>> Essentially all GEOPRIV protocols are able to convey location in  
>> all three of these forms, making it likely that an HTTP UA will  
>> have access to each form at some point.  On the other hand, the  
>> current Geolocation API includes only geodetic location, in a very  
>> limited form, so UAs will not be able to provide civic location or  
>> location by reference via the API.  The Geolocation WG has agreed  
>> to explore the inclusion of other forms of location in the second  
>> version of its API, and we encourage the group to maintain that  
>> goal.  While we would have liked to have seen support for these  
>> forms of location in the current version of the API, we do not  
>> believe that at this stage of the process, the lack of these  
>> extensions should delay the current API specification.
>>
>> The issue that should not be delayed until the next version is the  
>> need for the API to include privacy protections for the geolocation  
>> information it provides.  Information about users' geolocation is  
>> critically sensitive: its disclosure to unauthorized parties can  
>> expose users to risks ranging from embarrassment to physical  
>> danger.  Geolocation information shared through the Geolocation API  
>> is at even higher risk than other forms of personal information on  
>> the Web (e.g., credit card numbers), because it is provided  
>> automatically to web pages by the UA, and may not even require user  
>> intervention.  This fact motivates the use of machine-readable  
>> privacy rules, and makes it critical that the API explicitly  
>> incorporate user preferences.
>>
>> The IETF has for several years taken the approach of making privacy  
>> policies a central part of geolocation standards. The protocols and  
>> data formats produced by GEOPRIV help to protect location  
>> information by ensuring that whenever location is transmitted,  
>> privacy policy information is transmitted too. GEOPRIV standards  
>> allow users to express their preferences about how their location  
>> information is handled -- both in terms of which entities can  
>> receive it and in terms of how those entities are permitted to use  
>> it. The framework includes a standard format for conveying these  
>> preferences together with location information (the Presence  
>> Information Data Format-Location Object described in RFC 4119) and  
>> a lightweight policy language for expressing privacy preferences.   
>> The common framework allows for interoperability along a chain of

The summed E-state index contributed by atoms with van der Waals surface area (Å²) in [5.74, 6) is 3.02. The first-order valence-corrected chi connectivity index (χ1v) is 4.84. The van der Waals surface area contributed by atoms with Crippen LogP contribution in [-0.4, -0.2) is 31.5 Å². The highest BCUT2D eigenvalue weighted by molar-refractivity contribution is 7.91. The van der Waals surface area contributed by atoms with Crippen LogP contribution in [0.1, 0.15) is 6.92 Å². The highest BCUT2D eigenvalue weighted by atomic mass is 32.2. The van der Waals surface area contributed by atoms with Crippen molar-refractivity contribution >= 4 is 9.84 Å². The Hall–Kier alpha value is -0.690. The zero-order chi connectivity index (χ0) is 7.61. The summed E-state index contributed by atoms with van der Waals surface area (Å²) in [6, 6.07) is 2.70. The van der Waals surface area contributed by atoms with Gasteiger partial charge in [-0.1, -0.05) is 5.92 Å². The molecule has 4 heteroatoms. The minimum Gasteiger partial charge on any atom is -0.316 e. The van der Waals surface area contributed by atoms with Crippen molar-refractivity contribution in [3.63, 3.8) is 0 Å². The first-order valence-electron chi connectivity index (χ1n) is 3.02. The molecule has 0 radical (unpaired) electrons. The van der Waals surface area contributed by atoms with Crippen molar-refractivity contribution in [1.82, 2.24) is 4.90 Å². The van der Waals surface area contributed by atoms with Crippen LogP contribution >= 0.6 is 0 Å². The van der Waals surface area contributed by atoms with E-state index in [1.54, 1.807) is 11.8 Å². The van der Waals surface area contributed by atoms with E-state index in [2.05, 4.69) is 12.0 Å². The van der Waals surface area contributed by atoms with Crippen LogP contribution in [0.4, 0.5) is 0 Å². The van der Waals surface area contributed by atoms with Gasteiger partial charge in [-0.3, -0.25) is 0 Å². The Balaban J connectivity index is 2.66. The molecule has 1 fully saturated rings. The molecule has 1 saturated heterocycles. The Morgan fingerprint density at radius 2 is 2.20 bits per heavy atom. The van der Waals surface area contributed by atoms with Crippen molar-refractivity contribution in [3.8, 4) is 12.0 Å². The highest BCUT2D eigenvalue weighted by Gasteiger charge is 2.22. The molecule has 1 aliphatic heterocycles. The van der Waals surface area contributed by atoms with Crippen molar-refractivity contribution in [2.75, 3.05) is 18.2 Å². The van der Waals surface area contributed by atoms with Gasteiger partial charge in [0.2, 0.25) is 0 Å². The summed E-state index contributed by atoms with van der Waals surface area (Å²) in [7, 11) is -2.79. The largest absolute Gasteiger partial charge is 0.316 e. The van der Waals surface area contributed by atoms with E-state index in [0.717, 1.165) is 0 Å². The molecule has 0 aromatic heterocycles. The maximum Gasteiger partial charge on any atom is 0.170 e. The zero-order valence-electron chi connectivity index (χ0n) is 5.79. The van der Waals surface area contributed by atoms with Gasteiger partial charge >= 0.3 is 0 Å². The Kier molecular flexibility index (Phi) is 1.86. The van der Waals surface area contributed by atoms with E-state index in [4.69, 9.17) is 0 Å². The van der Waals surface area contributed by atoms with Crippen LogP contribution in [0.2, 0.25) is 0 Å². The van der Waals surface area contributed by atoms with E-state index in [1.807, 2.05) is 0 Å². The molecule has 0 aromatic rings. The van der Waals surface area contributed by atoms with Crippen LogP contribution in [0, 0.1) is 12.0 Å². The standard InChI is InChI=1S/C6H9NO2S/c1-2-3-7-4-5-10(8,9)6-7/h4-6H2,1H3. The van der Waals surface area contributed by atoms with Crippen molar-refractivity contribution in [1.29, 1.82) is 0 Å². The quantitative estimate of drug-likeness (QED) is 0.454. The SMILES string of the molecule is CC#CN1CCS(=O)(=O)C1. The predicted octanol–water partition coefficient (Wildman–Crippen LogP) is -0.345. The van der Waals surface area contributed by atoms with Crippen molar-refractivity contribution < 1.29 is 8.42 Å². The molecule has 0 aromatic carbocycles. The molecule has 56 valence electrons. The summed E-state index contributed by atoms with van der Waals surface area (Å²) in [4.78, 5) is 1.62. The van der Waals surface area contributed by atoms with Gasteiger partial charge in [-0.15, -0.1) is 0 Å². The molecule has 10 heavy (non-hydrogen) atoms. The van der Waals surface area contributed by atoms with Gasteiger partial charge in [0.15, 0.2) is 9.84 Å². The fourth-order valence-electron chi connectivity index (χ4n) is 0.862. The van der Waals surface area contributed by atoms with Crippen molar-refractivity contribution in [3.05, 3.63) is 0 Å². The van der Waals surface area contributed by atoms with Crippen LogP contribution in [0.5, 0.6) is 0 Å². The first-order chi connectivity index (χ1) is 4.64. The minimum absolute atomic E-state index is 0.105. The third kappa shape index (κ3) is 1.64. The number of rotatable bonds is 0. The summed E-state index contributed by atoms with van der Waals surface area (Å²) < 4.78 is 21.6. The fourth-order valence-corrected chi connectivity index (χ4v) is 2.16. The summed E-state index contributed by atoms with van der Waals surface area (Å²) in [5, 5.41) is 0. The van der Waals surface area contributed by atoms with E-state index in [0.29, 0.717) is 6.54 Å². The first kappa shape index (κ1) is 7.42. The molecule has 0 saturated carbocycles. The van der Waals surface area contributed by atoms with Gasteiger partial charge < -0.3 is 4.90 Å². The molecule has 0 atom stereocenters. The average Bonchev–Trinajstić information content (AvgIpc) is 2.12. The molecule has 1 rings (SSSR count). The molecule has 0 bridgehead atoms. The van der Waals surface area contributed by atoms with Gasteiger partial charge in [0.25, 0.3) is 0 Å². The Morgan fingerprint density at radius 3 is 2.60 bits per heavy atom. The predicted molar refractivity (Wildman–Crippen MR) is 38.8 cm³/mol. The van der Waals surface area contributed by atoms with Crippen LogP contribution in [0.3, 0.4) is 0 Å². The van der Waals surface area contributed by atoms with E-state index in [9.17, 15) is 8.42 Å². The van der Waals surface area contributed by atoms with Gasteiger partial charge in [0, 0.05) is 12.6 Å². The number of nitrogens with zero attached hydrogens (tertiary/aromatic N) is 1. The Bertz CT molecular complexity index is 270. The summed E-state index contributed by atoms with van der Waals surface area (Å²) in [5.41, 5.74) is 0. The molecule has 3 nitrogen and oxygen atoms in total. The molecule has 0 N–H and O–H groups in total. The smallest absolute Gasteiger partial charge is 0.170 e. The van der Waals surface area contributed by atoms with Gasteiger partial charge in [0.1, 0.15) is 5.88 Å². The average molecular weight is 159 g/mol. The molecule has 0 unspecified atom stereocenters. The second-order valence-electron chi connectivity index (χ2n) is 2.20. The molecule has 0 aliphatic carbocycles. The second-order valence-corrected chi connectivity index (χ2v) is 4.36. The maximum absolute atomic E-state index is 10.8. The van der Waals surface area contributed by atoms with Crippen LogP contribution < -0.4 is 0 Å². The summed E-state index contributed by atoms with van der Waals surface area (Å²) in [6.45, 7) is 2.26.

>> tools involved in geolocation conveyance.
>>
>> This model differs from the paradigm for privacy protection that  
>> has long prevailed on the Web -- mostly site-specific privacy  
>> warnings, where users can either grant access to location (and  
>> accept all the site's terms), or withhold location entirely. In  
>> contrast, the GEOPRIV model empowers users to express their own  
>> privacy preferences to sites with which they share their location.
>>
>> In order to provide sufficient privacy protections in this API, we  
>> propose two changes to the current document:
>>
>> 1. To enable users to provide their privacy preferences to web  
>> sites, a 'rules' object should be added as an attribute of the  
>> Position object, in which the user can provide information about  
>> how the recipient should use the location information in the  
>> Position object.  These rules should correspond to the PIDF-LO  
>> rules in RFC 4119, including at a minimum constraints on retention  
>> and retransmission of geolocation information.
>>
>> 2. At a minimum, UAs that receive privacy rules should be obligated  
>> to apply those rules to location requests they receive in order to  
>> determine whether the requests are authorized. For authorized  
>> requests, UAs should use the 'rules' object to transmit rules to  
>> location recipients. Ideally, UAs should also allow users to set  
>> rules directly to control access to location from within the UA.
>>
>> GEOPRIV participants have submitted to the Geolocation WG two  
>> documents that specify changes to the API that would accomplish  
>> these goals:
>> http://www.w3.org/2008/geolocation/drafts/API/spec-source-CDT.html
>> http://geopriv.dreamhosters.com/w3c/spec-source-priv.html
>>
>> In conclusion, we support the Geolocation WG's efforts to enable  
>> the Web to be location-aware, but we have strong reservations about  
>> the current approach to privacy.  We hope that the group will  
>> follow through on the goal of maintaining compatibility between  
>> location formats within the geolocation tool chain, and we urge the  
>> group to enable the API to provide strong privacy protections for  
>> geolocation information. The GEOPRIV WG will be glad to provide any  
>> help we can in harmonizing the W3C Geolocation API with the broader  
>> Internet tool chain for geolocation information.
>>
>> Richard Barnes and Alissa Cooper
>> GEOPRIV Co-Chairs
>>
>>
>>
>>
>>
>>
>>
>
>
>
Received on Wednesday, 11 November 2009 12:40:01 UTC